Energy Exchange

Super-emitters Are Real: Here Are Three Things We Know

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As part of our landmark 16-study series and ongoing work in measuring methane emissions, we previously published a paper that compared and reconciled top-down (airborne-based measurements ) with bottom-up (emissions inventory, using ground-based measurements) emissions.

This paper found that 1% of natural gas production sites accounted for 44% of total emissions from all sites, or 10% of sites 80% of emissions; emission estimates were based on facility-wide (site-based) measurements. Sites or equipment that produce disproportionate shares of total emissions are often called “super-emitters”. A big question that remained was what caused some sites to become a super-emitter; this remained a “black box” without additional knowledge about which components or operational conditions within a site could trigger the high-emissions.

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Posted in General, Methane, Natural Gas / Comments are closed

Cautionary Tale for Mexico on Oil and Gas Climate Pollution

 

splash-with-citationNew findings by NASA scientists attributing a giant, invisible cloud of methane – nearly 5 times the size of Mexico City – over the southwestern U.S. to the region’s sprawling web of oil and gas facilities raise important new concerns not just on this side of the border, but for Mexico as well.

Methane is an extremely potent greenhouse gas, with more than 80 times the warming power of carbon dioxide over a 20-year timeframe. Scientists estimate that methane contributes to about 25 percent of today’s warming. Cleaning up methane also reduces other pollutants: both ozone precursors that affect air quality and air toxics that erode human health.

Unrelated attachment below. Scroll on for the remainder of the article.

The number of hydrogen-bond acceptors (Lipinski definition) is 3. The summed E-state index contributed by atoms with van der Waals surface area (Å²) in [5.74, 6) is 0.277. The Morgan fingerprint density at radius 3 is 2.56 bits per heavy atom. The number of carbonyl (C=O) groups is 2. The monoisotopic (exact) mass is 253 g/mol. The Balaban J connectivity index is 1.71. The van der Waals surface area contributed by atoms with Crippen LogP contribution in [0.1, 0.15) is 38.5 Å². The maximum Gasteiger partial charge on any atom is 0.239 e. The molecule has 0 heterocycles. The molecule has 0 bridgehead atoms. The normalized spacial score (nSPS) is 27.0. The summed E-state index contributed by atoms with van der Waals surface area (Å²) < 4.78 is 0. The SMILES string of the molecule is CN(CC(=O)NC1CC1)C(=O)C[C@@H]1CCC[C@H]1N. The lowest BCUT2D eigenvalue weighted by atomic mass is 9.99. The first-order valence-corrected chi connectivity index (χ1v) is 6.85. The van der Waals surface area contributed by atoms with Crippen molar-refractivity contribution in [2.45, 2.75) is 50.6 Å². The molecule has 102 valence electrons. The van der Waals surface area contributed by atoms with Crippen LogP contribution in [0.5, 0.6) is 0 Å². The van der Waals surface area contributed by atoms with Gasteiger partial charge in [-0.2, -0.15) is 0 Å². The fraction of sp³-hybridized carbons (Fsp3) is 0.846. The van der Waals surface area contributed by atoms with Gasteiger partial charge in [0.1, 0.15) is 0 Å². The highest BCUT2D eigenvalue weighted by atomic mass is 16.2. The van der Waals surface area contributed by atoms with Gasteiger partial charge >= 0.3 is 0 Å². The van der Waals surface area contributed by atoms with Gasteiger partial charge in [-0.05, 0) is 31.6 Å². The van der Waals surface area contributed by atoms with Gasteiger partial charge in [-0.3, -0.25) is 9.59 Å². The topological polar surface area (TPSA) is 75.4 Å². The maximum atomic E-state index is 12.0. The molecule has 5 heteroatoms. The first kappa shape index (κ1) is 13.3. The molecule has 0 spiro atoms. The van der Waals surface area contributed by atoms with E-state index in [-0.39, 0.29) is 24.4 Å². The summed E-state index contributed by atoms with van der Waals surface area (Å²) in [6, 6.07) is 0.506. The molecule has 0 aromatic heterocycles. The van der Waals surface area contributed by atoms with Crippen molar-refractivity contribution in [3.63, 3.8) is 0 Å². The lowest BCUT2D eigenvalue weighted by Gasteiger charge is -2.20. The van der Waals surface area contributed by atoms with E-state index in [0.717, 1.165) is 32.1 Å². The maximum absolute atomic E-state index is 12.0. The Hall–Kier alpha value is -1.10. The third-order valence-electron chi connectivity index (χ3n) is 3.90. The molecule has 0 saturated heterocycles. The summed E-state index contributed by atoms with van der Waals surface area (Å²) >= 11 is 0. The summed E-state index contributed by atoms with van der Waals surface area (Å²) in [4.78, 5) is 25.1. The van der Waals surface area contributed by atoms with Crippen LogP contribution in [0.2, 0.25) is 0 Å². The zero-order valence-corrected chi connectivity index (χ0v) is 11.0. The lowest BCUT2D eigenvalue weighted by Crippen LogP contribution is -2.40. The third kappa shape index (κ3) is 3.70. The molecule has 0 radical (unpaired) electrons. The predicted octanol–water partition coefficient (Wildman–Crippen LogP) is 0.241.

The recent NASA paper linking the methane cloud to production, processing and distribution of oil and natural gas also notes that just a small portion of these sites, about 10%, were responsible for more than half the emissions. This is just the most recent example of a long list of scientific studies that have found that subset of sites or facilities disproportionately account for the majority of emissions. Scientists have called this subset of sites super-emitters. Read More »

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Una Clara Advertencia Para México Acerca de la Contaminación Climática de su Industria Petrolera


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Un estudio publicado recientemente por científicos de la NASA contribuyó a encontrar al responsable de una gran nube invisible de metano extendiéndose en el suroeste de los Estados Unidos y cuyo tamaño es 5 veces más grande que la Ciudad de México. El estudio permitió atribuir este foco de emisiones a la creciente red de instalaciones de la industria petrolera en dicha región – Este descubrimiento levanta preocupaciones no solo para nuestros vecinos del norte, sino también para México.

El metano es un gas de efecto invernadero extremadamente potente. En los primeros veinte años después de ser emitido, el metano es más de 80 veces más potente en calentar la atmosfera que el dióxido de carbono. Los científicos estiman que el metano contribuye aproximadamente a 25% del calentamiento que ya experimentamos hoy en día. En adición a sus implicaciones climáticas, reducir sus emisiones también permite reducir otros contaminantes que se emiten en conjunto con el metano: tanto precursores de ozono que afectan la calidad del aire, como tóxicos que afectan la salud humana. Read More »

Posted in Air Quality, General, Methane, Natural Gas / Tagged , | Comments are closed